U.S. doctors who prescribe drugs that make people sicker cite price as reason

Medical treatments can cause people to get sicker and cause them to get older, a new study says.

Medical treatments can make people more prone to illness, such as heart attacks and strokes, and more prone, such that they’re more likely to get worse, the researchers said.

In the study, published in the journal Drug Development and Research, researchers from Harvard Medical School and the University of Southern California analyzed data from nearly 1,400 people who were hospitalized for an average of three days each year.

The people were followed for up to four years.

The researchers found that those who had been diagnosed with heart failure or stroke were more likely than the general population to be prescribed an opioid.

The drug was not associated with an increased risk of death from the disease, but researchers say the data suggest that the drug might increase the risk of deaths.

A doctor’s prescription of an opioid can increase a person’s risk of dying by as much as 30 percent, said Dr. Daniel Grossman, an assistant professor of medicine at Harvard Medical College.

“The increase in risk is really quite large,” he said.

“And this is because the drug is not necessarily the only thing that contributes to the increased risk.”

Researchers said the study is not conclusive, but they said the findings suggest the risk might be greater than previously thought.

The study is consistent with a growing body of literature showing that the use of opioids may increase the risks of heart attacks, strokes, liver damage and other serious health problems, according to the American College of Cardiology.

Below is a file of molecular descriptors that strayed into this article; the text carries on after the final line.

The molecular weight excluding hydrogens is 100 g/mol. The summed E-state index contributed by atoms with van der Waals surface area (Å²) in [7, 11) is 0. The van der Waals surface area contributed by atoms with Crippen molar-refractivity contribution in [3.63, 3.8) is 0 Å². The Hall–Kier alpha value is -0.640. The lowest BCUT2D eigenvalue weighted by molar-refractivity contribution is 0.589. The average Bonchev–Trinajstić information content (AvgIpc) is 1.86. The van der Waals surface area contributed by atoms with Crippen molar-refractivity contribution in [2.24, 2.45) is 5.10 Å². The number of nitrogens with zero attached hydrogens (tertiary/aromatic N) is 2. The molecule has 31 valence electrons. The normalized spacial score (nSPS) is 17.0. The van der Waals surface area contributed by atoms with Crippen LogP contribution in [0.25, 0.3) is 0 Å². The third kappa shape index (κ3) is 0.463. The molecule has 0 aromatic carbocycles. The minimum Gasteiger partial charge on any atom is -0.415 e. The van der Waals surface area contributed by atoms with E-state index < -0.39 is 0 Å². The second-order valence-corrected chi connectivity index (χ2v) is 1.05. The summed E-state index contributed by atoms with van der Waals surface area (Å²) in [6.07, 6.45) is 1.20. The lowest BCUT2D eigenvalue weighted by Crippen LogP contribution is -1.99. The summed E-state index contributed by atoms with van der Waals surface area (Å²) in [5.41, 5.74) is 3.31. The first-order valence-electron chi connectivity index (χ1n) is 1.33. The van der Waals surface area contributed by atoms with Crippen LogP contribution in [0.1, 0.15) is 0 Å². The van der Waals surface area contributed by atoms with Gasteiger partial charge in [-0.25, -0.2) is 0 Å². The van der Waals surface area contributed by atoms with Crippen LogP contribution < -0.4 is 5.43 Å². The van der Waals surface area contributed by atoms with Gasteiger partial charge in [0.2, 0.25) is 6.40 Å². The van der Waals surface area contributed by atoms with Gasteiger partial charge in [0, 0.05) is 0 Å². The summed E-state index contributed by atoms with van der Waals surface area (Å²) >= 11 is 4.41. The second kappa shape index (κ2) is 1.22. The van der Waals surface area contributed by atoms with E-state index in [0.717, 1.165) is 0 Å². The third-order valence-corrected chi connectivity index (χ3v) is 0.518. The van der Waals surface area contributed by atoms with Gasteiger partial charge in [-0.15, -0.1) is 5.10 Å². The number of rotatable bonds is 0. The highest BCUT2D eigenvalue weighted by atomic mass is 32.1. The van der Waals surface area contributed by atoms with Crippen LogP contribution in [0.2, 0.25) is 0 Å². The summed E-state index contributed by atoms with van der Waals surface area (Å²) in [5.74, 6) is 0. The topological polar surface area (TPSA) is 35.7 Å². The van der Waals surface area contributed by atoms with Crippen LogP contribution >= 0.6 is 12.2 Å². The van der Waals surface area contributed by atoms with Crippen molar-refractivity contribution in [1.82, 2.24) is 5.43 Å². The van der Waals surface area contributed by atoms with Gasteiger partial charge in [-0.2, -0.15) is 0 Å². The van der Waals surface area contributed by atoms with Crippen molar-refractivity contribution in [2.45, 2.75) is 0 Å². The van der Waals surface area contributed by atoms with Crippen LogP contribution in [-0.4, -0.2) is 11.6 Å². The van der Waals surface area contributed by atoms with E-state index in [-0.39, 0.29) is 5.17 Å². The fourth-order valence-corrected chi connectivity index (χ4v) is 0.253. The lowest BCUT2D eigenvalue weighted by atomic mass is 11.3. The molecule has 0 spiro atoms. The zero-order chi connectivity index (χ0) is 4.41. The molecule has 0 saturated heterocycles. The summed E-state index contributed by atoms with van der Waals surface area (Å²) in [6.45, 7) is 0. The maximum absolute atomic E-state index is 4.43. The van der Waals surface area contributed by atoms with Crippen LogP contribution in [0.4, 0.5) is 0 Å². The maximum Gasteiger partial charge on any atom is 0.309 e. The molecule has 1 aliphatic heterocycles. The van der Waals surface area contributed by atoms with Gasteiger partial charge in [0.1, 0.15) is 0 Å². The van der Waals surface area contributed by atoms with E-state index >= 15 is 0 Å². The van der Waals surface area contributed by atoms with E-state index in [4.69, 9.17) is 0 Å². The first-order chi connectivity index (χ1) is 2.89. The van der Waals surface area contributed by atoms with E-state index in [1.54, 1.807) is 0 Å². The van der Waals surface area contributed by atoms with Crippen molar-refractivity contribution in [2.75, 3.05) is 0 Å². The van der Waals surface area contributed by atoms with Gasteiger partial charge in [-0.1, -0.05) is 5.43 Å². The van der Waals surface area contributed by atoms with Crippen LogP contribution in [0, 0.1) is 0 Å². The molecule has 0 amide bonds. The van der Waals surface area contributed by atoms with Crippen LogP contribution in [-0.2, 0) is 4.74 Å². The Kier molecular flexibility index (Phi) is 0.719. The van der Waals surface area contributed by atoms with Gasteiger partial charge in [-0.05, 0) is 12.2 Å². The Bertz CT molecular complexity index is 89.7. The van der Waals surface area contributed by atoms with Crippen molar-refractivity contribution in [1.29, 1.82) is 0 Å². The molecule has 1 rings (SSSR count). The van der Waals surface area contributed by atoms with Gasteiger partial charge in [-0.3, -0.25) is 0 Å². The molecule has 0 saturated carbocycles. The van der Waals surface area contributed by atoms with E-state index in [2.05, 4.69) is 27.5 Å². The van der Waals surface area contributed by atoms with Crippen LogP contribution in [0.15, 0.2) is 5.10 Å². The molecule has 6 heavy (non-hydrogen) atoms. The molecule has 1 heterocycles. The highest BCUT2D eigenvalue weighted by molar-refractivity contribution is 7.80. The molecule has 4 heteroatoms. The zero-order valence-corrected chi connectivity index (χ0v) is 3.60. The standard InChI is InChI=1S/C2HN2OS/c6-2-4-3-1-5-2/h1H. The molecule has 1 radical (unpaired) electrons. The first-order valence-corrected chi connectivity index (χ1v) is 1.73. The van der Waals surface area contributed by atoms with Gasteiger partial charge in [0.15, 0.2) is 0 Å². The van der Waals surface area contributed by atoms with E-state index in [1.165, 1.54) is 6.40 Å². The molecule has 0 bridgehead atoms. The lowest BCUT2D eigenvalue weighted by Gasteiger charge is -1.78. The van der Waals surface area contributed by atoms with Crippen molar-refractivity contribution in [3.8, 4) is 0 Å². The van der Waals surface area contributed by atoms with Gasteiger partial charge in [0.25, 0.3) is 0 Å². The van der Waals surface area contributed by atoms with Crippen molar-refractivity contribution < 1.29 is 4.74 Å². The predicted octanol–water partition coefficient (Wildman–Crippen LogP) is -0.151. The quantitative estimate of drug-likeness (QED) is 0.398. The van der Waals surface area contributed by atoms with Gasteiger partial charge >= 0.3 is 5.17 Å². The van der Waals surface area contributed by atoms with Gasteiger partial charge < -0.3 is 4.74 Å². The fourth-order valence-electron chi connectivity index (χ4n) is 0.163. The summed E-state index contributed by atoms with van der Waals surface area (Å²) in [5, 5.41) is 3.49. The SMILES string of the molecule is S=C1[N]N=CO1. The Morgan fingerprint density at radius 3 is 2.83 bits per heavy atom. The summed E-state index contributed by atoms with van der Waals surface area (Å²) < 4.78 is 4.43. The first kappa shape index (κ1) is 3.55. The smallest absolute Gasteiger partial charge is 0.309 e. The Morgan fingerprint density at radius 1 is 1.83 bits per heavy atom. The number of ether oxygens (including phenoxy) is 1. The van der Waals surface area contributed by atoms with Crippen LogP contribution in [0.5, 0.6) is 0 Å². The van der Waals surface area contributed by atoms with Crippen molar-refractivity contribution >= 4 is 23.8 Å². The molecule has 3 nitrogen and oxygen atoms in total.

The association between opioid use and heart attacks is the strongest of any known risk factor, according a recent analysis by the Institute of Medicine.

The study found that in 2014, more than 1,600 people died from heart attacks or strokes, with the average person who died having been prescribed at least one prescription for opioids.

Drug makers have been pushing to make opioids more widely available and cheaper, with lawmakers in recent years passing several laws that make the drugs more expensive for Americans to use.

The Food and Drug Administration has said the medications must be less addictive, have lower rates of side effects and be less likely to cause addiction.

The agency said it was “not aware of any existing data that supports these claims.”

The new study by Grossman and his colleagues examined data from more than 6,500 people who had suffered heart attacks during a median of five years.

They looked at how much the patients spent on medical treatments for a variety of diseases and conditions and how long they were in the hospital.

The findings suggest that people who have been diagnosed as having a chronic disease or have a history of heart failure are more likely in the long term to have their symptoms worsen, the authors said.

For example, the people who got prescriptions for the painkiller OxyContin, which is used to treat chronic pain and pain-related symptoms, were more than twice as likely to have had their symptoms deteriorate over time, the study found.

People who took prescription painkillers also were more prone than people who did not to have an increase in heart attacks over time.

The people who took the painkillers had an increase of 12 percent in heart failure and 11 percent in stroke over the time period, compared to people who didn’t take the drugs.

“Our results indicate that the increased use of painkillers may have contributed to increased cardiovascular risk,” Grossman said.